LOT Polish Airlines has announced it will support a new tree-planting initiative run by government organisation State Forests.
The programme will cover 23 areas across Poland totalling 12,000 hectares.
Foresters will plant fast-growing tree species and encourage “natural regeneration” during the initial pilot phase.
According to the airline, scientists have calculated that each hectare of forest will absorb an additional 37 tonnes of carbon dioxide within 30 years. In total this will mean an additional one million tonnes absorbed.
Globally, flights produced 895 million tonnes of CO2 in 2018, according to the Air Transport Action Group.
The Polish government says it also plans to increase the area across which more trees are planted. It presented the initiative at the COP24 climate conference in Katowice last year.
“We respond to the challenges which are today of concern of the entire world,” said Andrzej Konieczny, CEO of State Forests.
“Climate change caused, among other [things], by greenhouse gases, including CO2, affects forests as well. Trees suffer from ever more frequent droughts and rapid natural disasters.
“Therefore, we should reduce the amount of carbon dioxide in the atmosphere, simultaneously reducing the emissions of the gas and increasing its absorption. In the latter, the role of forests is clear, as they naturally absorb CO2 during photosynthesis.
“The CFP assumes that by modifying the standard sustainable forest management, we can make the given fragment of a forest absorb even more CO2 than it already does.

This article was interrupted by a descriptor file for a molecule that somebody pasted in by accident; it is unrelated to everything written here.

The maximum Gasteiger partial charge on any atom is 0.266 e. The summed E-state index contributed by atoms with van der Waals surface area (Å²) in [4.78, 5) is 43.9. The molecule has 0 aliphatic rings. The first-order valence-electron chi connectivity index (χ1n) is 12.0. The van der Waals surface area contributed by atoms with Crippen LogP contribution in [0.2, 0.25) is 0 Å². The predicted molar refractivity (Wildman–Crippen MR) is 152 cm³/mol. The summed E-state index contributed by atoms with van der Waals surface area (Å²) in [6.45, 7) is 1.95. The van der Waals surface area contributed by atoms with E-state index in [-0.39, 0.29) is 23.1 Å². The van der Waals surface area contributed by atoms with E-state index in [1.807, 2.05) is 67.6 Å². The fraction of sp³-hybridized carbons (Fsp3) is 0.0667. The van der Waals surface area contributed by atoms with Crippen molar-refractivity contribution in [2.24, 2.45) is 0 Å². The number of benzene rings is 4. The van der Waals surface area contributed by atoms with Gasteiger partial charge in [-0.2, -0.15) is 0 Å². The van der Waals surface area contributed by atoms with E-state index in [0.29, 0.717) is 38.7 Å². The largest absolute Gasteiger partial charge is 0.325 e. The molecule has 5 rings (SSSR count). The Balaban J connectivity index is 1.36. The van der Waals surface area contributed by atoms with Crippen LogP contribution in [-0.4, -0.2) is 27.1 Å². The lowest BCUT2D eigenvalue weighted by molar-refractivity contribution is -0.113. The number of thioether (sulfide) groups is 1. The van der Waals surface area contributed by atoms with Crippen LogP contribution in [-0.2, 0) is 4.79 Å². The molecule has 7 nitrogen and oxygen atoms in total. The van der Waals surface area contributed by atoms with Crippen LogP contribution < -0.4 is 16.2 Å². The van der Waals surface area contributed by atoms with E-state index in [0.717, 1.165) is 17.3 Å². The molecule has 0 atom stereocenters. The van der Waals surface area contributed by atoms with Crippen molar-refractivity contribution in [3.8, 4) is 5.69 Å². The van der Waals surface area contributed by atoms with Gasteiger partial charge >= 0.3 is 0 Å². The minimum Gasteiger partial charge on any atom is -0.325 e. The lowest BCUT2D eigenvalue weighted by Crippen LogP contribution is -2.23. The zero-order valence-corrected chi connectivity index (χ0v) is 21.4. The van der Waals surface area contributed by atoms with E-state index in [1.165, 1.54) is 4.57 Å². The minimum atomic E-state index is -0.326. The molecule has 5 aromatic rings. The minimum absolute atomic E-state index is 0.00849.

“Considering the number of forests we have in Poland, and the fact that it is continuously growing, such activities applied at a larger scale could positively influence the general carbon balance”.
Some tree-planting programmes have in the past been criticised as a “greenwashing” measure that gives companies an excuse to keep polluting, with the effects minimal and forests not being maintained in the long-run.
LOT says it has undertaken other environmentally-focused initiatives including minimising the number of engines used by aircraft while taxiing after landing, optimising air routes based on modern software and reducing the weight of aircraft to reduce fuel burn.
Many airlines are announcing new programmes in the face of growing public concern over the carbon footprint of aviation.
Today, British Airways announced that it has partnered with Shell and renewable fuel company Velocys to submit a proposal to build Europe’s first commercial waste to jet fuel plant.